Do Travertine Springs limit the distribution of an invasive mollusk in Eastern Idaho?
The answer appears to be “NO,” at least that’s how we see it today. Three CWI students will discuss this question, and their findings, when they present the results of their year-long project next Saturday, May 7th at the College of Idaho Undergraduate Research Conference in Caldwell. The student researchers are (in alphabetical order): Jennifer Hines, Tabor Hoxsey, and Kassandra Townsend. All three were highlighted previously in a CWI Blog post. Dr. Steven Lysne, Assistant Professor of Biology, supervised the students’ work: “This is an amazing opportunity for these young scientists. All three of them have done a great job embracing our research question, doing the tedious work in lab, and developing their scientific skill-sets.”
The idea for a collaboration was developed by Tom Woolf, the Invasive Species Coordinator for the Idaho State Department of Agriculture. He noticed an interesting pattern in how the non-native and invasive New Zealand mudsnail (Potamopyrgus antipodarum) was distributed in Fall Creek; a tributary to the Snake River near Palisades Reservoir in eastern Idaho. Tom thought that perhaps the travertine springs nearby contained some minerals the precluded the mudsnail from establishing residency in that area. He and a colleague at Department of Agriculture spent a day collecting invertebrate samples and water samples from Fall Creek that would be sent to CWI and the State lab for analysis. The invertebrate animals were sorted from the non-living debris in samples and then identified to the lowest level possible; usually species for all but a few specimens. The water was analyzed for its chemical composition including variables like calcium, copper, nitrogen, potassium, iron, manganese, selenium, and zinc. All of this data was fed into a statistical software application for analysis by Dr. Lysne.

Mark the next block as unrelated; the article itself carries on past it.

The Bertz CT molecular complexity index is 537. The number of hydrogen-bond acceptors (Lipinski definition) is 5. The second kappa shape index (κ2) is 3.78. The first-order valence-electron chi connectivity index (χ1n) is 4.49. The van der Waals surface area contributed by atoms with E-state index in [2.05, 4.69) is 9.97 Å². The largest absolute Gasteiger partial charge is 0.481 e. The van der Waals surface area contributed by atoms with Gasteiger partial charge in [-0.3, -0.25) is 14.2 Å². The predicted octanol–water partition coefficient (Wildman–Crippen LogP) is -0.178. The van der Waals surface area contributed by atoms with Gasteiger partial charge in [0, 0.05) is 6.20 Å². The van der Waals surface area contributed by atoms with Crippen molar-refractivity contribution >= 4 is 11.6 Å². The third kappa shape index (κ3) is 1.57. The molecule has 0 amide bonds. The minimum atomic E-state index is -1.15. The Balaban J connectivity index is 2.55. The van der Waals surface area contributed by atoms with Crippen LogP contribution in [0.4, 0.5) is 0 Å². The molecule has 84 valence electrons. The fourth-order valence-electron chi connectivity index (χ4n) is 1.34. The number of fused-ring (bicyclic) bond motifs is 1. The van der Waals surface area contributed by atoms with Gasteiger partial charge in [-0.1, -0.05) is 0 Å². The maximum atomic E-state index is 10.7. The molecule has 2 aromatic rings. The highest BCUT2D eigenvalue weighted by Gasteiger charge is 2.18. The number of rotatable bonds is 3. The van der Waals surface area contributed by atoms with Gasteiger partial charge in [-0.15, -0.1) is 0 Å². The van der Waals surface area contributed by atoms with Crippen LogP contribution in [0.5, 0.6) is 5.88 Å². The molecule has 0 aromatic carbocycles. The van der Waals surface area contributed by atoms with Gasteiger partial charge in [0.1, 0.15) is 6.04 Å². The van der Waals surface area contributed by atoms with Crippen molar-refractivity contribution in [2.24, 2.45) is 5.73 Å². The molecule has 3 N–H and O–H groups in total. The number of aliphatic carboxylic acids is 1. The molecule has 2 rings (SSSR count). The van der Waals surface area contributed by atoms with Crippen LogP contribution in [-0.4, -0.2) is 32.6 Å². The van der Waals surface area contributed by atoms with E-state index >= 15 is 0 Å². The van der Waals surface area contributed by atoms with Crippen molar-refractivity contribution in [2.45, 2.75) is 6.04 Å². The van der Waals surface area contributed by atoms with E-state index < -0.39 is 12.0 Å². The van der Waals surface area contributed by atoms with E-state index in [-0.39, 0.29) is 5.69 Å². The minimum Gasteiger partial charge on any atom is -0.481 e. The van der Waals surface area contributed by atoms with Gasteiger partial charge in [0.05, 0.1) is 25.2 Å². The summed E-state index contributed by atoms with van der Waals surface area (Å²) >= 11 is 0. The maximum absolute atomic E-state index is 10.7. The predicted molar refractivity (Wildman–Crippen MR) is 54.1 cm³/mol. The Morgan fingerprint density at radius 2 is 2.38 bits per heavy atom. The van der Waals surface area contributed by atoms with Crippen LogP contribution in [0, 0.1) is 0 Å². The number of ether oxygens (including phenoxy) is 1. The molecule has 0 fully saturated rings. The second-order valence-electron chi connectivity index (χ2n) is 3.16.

“Our students collected and identified over 15,000 invertebrate animals! They used the tools that I use in the field of invertebrate zoology and they were given the opportunity, within an authentic research project, to struggle with interpreting the information collected; just like in the real world.” While there were not any conclusive answers to the original research question regarding the invasive animal’s anomalous distribution in Fall Creek, the research did spin off several new hypotheses and projects to be addressed by future students. Professor Lysne summarizes the project like this: “My research on invertebrate zoology will not cure cancer or fix global climate change, but it is important; particularly for natural resource managers here in Idaho. Projects like this just wouldn’t get done without the help of our students and engaging them in research is a high-impact practice that we’ve embraced in the Department of Life Sciences.” This collaboration represents the intersection of need and opportunity and is a win-win for all involved. Thanks to everyone that contributed to the success of this project: Tom Woolf and the Idaho State Department of Agriculture, the College of Western Idaho, the U.S. Department of Education, Professor Bryan Krouse, Ann Potcher, and Vince Edwards.